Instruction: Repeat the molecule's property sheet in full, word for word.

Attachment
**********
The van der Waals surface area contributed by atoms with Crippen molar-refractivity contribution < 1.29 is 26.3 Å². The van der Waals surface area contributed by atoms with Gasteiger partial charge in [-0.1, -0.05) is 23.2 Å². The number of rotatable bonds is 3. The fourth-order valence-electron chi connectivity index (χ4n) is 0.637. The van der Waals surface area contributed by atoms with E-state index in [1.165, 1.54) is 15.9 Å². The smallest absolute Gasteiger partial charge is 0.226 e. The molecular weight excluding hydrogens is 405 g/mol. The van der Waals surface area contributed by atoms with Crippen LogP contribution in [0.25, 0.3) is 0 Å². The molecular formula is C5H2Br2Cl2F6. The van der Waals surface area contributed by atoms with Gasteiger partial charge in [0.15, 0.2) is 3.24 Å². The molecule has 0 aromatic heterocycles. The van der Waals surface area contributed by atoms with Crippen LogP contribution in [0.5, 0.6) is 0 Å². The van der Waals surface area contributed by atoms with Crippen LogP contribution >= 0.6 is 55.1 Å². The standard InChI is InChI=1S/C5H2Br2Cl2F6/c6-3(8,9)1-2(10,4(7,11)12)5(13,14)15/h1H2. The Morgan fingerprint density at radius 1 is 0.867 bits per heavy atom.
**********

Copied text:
The van der Waals surface area contributed by atoms with Crippen molar-refractivity contribution < 1.29 is 26.3 Å². The van der Waals surface area contributed by atoms with Gasteiger partial charge in [-0.1, -0.05) is 23.2 Å². The number of rotatable bonds is 3. The fourth-order valence-electron chi connectivity index (χ4n) is 0.637. The van der Waals surface area contributed by atoms with E-state index in [1.165, 1.54) is 15.9 Å². The smallest absolute Gasteiger partial charge is 0.226 e. The molecular weight excluding hydrogens is 405 g/mol. The van der Waals surface area contributed by atoms with Crippen LogP contribution in [0.25, 0.3) is 0 Å². The molecular formula is C5H2Br2Cl2F6. The van der Waals surface area contributed by atoms with Gasteiger partial charge in [0.15, 0.2) is 3.24 Å². The molecule has 0 aromatic heterocycles. The van der Waals surface area contributed by atoms with Crippen LogP contribution in [0.5, 0.6) is 0 Å². The van der Waals surface area contributed by atoms with Crippen LogP contribution >= 0.6 is 55.1 Å². The standard InChI is InChI=1S/C5H2Br2Cl2F6/c6-3(8,9)1-2(10,4(7,11)12)5(13,14)15/h1H2. The Morgan fingerprint density at radius 1 is 0.867 bits per heavy atom.